This is big big big

This is small small small

March, 15 — March, 29 2020

Katerina Sokolovskaya and Carla Chaim

Recognizing, pointing, repeating — trying to bargain an anti-anxiety drug, local anesthesia. Nursery rhyme as a way to call things and their features by their proper names. We thought that we already exist in the post-pandemic time and are capable of making some clear conclusions about the new reality, but it seems that the situation is quite different. It is impossible to talk retrospectively about the world in economic, social, and biopolitical terms. The present is happening right now and changing in front of us. Therefore, the best we can do is to indicate the properties of the fragments of the present, thus avoiding the anxiety that they do not come together in a clear whole.

Katerina Sokolovskaya and Carla Chaim show how and where anxiety grows. Without a human being. As another object. The duo-project is based on the question of relationship between body and space; and broadly — between all real things. Different in their aesthetics, but close in ideology, artists reproduce the so-called “sensual objects”. They indicate places of the pre/post/extra- contact tension. According to Graham Harman, things never relate to each other directly but they can contact via sensual objects. We can imagine them as a third that appears between two real objects. But what if we remove the real objects and leave only the sensual ones? Something deliberately sharp, something deliberately huge, strange, torn off. Withdrawal of the bodies-things, we will have to stop in front of what is left and repeat: “this is big big big, and this is small small small”.

Like two Alices in Wonderland, the artists throw into the space terrifying bizarre toys: huge eyes, sharp icicles, spider eyelashes, a six-armed beetle and a message-cypher: handprints. But the essence of these things is not surreal. All these toys found themselves not in the imagination and not in the subconscious, but in the plane of the objective world, alongside with the walls and ceiling of the gallery, tables, chairs, and bodies of guests. Katya and Сarla create surfaces, bring sensual artefacts out of the rabbit holes. Fear can run away from us like a white rabbit, delight can grow above us like a big mushroom, and doubt can flood everything around with restless waters.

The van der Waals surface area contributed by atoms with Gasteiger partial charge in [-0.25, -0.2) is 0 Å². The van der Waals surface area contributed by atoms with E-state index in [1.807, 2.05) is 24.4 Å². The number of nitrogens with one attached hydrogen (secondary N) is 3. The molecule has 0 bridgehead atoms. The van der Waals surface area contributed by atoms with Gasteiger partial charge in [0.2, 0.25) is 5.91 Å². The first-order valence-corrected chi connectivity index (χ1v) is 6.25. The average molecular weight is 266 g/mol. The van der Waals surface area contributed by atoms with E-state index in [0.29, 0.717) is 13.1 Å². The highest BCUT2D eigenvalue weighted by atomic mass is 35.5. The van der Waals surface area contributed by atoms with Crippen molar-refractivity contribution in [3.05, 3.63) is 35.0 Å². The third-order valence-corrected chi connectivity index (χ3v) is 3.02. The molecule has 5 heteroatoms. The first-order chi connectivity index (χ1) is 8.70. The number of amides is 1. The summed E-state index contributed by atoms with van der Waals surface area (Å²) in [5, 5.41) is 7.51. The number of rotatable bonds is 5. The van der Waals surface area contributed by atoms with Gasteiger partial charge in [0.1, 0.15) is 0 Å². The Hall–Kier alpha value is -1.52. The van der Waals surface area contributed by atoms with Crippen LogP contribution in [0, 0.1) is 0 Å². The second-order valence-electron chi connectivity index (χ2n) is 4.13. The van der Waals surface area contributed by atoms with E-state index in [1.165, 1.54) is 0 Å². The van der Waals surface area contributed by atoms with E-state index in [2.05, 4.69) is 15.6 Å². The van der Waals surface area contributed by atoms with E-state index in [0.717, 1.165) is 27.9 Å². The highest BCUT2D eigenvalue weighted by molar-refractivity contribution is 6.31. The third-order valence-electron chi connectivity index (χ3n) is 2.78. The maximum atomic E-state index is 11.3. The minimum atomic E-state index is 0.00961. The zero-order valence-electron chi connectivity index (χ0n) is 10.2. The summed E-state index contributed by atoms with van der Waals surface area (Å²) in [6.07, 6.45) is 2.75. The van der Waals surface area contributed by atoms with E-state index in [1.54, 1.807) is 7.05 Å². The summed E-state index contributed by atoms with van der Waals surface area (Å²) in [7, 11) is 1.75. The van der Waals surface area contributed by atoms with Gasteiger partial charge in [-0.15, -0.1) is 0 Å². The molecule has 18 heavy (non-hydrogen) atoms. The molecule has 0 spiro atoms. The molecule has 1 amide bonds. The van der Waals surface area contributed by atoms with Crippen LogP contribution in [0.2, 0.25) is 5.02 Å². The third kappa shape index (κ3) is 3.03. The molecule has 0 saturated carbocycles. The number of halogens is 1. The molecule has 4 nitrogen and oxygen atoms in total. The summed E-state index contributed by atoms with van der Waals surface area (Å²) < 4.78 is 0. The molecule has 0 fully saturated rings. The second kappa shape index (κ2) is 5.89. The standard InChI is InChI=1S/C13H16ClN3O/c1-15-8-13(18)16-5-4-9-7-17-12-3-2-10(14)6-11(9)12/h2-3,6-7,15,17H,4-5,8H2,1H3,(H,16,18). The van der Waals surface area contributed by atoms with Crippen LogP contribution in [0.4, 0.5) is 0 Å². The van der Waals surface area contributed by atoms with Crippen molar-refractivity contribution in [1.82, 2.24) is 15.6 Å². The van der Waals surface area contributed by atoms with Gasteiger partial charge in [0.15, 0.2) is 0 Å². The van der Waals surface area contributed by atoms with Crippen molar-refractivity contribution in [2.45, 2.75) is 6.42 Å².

Katerina Sokolovskaya (b. 1988, Minsk) is an artist-sculptor. After graduating from the Stieglitz Academy (St. Petersburg), she wondered what contemporary sculpture might look like.  She moves toward the answer through performance and body practices. The artist looks into the body, listens to the different parts, and begins to divide it — arms, legs, head, eyes, etc.  When you look at a part — the attention becomes concentrated, the feeling intensifies, and then it seems that you can better understand what is happening now. And therefore you can be a sculptor in whose hands the bodies are constellations of knots of attention; it migrates, builds up, and falls off into space in its “major folds”.


The heads are resting on pedestals. Severed or torn off. From a human or humanoid. Glass eyelashes-spiders creep out of the eye sockets, spikes-«evil tongues” stick out from the mouth. They are the spokesmen for strong feelings: anger and grief. Although the artist does not offer precise explanations: “something comes out of them, but it is not so important”. Indeed, it is not so important what these emotions are, their materiality matters.


In the center of the hall, the eyes are frightening, scary, large. They are hypertrophied, they are insane, like a huge mushroom, or like the smile of a Cheshire cat (without the cat itself). They mean a place where there is tension and stretching of matter, where a smile can come off the muzzle, eyes from the face, and become separate objects inside a liberated non-hierarchical void.

Carla Chaim (b. 1984, São Paulo) works with performance and body in a classical way. Her own body is often the main medium in her practice. She places herself in a relationship with objects and space — taking measurements, marking segments, leaving traces. Her practice is directly related to the political situation in Brazil. “Since the last elections, there is a neo-liberalism that reigns vile and fascist<…> There is an overt necropolitics that becomes increasingly powerful and dictates, socially and politically, who should live and who should die”. The regime becomes the basis for seeking freedom through one’s body and manifesting freedom. Flags, slogans, manifestos visually bind her practice.

somatu (from Portuguese: “add you”, “add you”)

The key word for understanding Carla’s works presented at the exhibition is “choreography.” In the video — choreography as a mixture of bodies and movements, in painting — choreography of the body that leaves a trace. These operations are the actions of the depersonalized body. Nowhere is it identical with itself as a thing and a unit. One creature equals three dancers. One imprint to how many hand movements?

The artist wants to avoid any precise definition of the body, showing it through traces — social and political gestures. They express the tension between the real and the sensual body — one bound by biopolitical instruments, irreducible to any binaries sensual object.